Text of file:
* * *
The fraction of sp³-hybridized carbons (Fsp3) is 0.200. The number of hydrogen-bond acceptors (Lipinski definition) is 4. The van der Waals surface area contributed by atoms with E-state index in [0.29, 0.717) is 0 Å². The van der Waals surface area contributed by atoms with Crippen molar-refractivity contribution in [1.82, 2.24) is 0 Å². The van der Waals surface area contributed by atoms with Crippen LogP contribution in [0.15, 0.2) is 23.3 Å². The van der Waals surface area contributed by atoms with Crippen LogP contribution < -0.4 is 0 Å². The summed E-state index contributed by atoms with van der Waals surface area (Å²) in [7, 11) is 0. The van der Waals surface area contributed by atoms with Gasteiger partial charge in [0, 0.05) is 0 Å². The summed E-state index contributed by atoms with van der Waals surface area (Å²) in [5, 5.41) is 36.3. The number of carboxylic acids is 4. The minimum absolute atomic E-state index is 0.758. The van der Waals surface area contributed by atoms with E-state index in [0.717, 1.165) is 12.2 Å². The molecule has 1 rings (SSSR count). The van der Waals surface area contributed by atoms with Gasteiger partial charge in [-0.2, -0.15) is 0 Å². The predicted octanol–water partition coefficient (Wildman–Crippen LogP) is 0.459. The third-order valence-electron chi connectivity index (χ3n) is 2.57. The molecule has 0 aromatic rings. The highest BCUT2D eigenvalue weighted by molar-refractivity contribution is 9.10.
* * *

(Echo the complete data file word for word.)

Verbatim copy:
The fraction of sp³-hybridized carbons (Fsp3) is 0.200. The number of hydrogen-bond acceptors (Lipinski definition) is 4. The van der Waals surface area contributed by atoms with E-state index in [0.29, 0.717) is 0 Å². The van der Waals surface area contributed by atoms with Crippen molar-refractivity contribution in [1.82, 2.24) is 0 Å². The van der Waals surface area contributed by atoms with Crippen LogP contribution in [0.15, 0.2) is 23.3 Å². The van der Waals surface area contributed by atoms with Crippen LogP contribution < -0.4 is 0 Å². The summed E-state index contributed by atoms with van der Waals surface area (Å²) in [7, 11) is 0. The van der Waals surface area contributed by atoms with Gasteiger partial charge in [0, 0.05) is 0 Å². The summed E-state index contributed by atoms with van der Waals surface area (Å²) in [5, 5.41) is 36.3. The number of carboxylic acids is 4. The minimum absolute atomic E-state index is 0.758. The van der Waals surface area contributed by atoms with E-state index in [0.717, 1.165) is 12.2 Å². The molecule has 1 rings (SSSR count). The van der Waals surface area contributed by atoms with Gasteiger partial charge in [-0.2, -0.15) is 0 Å². The predicted octanol–water partition coefficient (Wildman–Crippen LogP) is 0.459. The third-order valence-electron chi connectivity index (χ3n) is 2.57. The molecule has 0 aromatic rings. The highest BCUT2D eigenvalue weighted by molar-refractivity contribution is 9.10.